Serving Up a Dish of… Change
Every aspect of the food and drink sector is likely to see change; from dining out, ordering food, supplies and distribution, to the social dynamic and ambience of the eating and drinking establishment itself.
Changing the menu
The food and drink sector suffered more than most as a result of the effects of coronavirus. Sales plummeted following industry-wide closures, staff were furloughed or laid-off, and orders to suppliers dried up. In the U.S., The National Restaurant Association estimates the restaurant industry lost $80 billion through April and could lose $240 billion by the end of the year.
In March, when lawmakers started ordering closures, a blackboard sign posted in front of a local restaurant and bar in Los Angeles, CA sums up the general sentiment felt by owners and employees at the time: If you would like to know how it feels to be in hospitality during this coronavirus pandemic? Remember when the Titanic was sinking, and the band continued to play? Well, we’re the band.
However, in the U.S. the food and drink sector is showing signs of normalcy as many restaurants and bars are reopening. Eating establishments are beginning to allow small groups of patrons in at a time, albeit with limits on venue capacity. Additional precautions have also been introduced, such as enforcing social distancing by separating tables six feet from each other, making sure wait staff and employees wear masks and possibly taking patrons’ temperature upon entry.
Even during the lockdown, in order to keep trading, many establishments exercised their entrepreneurial spirit by finding new and interesting ways to keep their businesses afloat. These ideas are continuing with many restaurants now offering food and alcohol delivery or drive-up services, as well as in-house farmer’s market sales of fruits, bottled juices, eggs, vegetables, and baked goods. Food and drink has always been an innovative sector, built on identifying trends and consumers tastes change and no doubt owners will continue to reinvent new revenue streams to mitigate thinner margins and to keep their doors open.
What happens next within the sector is uncertain. Many eating and drinking businesses will need to apply for financial assistance from the government or lenders to help kick start their business. Support will also be needed from the sector’s regulatory authorities in relaxing certain rules and regulations. For example, some cities are considering short-term parking areas in front of food-oriented businesses to allow for easy, accessible curbside pick-up or delivery as a way to help increase and promote business.
Areas of opportunity
The interdependent relationship with suppliers is vital to the food and drink sector. Many food suppliers are a one-stop-shop service that provides thousands of product lines that keep restaurants and bars operating; items such as condiments, cooking oil, various mixes and sauces, fruits and vegetables, bulk ingredients, meat and seafood, paper plates, napkins, trash bags, and more.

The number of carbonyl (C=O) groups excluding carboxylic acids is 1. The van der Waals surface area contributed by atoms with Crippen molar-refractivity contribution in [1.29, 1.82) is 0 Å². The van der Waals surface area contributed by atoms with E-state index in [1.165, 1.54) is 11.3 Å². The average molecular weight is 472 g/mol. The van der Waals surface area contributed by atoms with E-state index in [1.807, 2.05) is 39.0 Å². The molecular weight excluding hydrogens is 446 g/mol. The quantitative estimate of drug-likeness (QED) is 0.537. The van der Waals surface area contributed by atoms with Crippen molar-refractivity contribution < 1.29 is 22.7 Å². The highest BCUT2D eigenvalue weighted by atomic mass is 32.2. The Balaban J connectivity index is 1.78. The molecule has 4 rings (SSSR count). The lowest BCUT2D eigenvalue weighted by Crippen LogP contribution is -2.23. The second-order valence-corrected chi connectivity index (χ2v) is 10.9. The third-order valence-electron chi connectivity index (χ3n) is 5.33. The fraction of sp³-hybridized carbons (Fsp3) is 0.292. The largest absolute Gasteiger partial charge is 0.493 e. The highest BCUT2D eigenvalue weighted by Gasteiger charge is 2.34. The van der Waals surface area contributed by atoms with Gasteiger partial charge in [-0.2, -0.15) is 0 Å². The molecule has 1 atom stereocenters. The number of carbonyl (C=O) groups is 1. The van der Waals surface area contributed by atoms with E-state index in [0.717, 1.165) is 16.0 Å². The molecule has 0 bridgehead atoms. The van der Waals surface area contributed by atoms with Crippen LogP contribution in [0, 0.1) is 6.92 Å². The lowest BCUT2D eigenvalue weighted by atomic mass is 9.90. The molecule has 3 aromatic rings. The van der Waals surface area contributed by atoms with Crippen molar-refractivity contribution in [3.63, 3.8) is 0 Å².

Suppliers also provide alcohol and nonalcoholic beverages along with their respected garnishes of lemons, limes, cherries, olives — all which constitutes a substantial 18 to 20 percent of a restaurant’s sales.
There are new also recommendations to cater for. The Centers for Disease Control and Prevention (CDC) advises that restaurateurs consider using disposable dishware for patrons who worry about hygiene, contact with the virus, and from an environmental level. Disposables could pose a new problem for eating and drinking establishments as the demand for trash pick-up and plastic trash bags could increase, but also a whole growth segment for suppliers.
Adapting to the new normal
The last few months have seen sales decline for many wholesalers and distributors, and what were once regular orders, with a consistent volume will have been impacted for many suppliers.
As restaurants continue to adapt to the new normal and experiment with business delivery models like ghost kitchens, virtual restaurants or revolving menu selections, food suppliers will need to have deeper insights into their inventories along with access to customer data, sales metrics, regional selling performance of products, product data quality, and regional trends.
sales-i has extensive expertise and experience working with the complexities of and collecting vital data for food and drink suppliers. sales-i enables sales teams to have access to timely data via mobile or tablets so they can manage inventories better, understand what product line sales are falling dropping off as well as what is increasing. Food suppliers can better serve eating and drinking establishments by being prepared to make quick decisions, especially in these transitive times and ultimately continue to sell.
Restaurants and bars have historically come and gone, it’s a competitive business. Since the coronavirus, a further set of challenges; from cash flow to meeting stringent health demands from lawmakers will add to that challenge.
“Once ‘normal’ operations resume, virtually every restaurant in this country, from the favorite diner to the local icon, will be a virtual startup in desperate need of cash,” Sean Kennedy, Executive Vice President of the National Restaurant Association.
One thing is for sure, the future of eating out has changed for the foreseeable future. Restaurants will have to carefully manage margins and monitor their bottom line even more diligently than ever. Faster, better analytic tools will be needed to measure and achieve profits for the organizations that supply them. That enticing and interesting aroma coming from restaurant kitchens nowadays is the smell of a new dish called — change.
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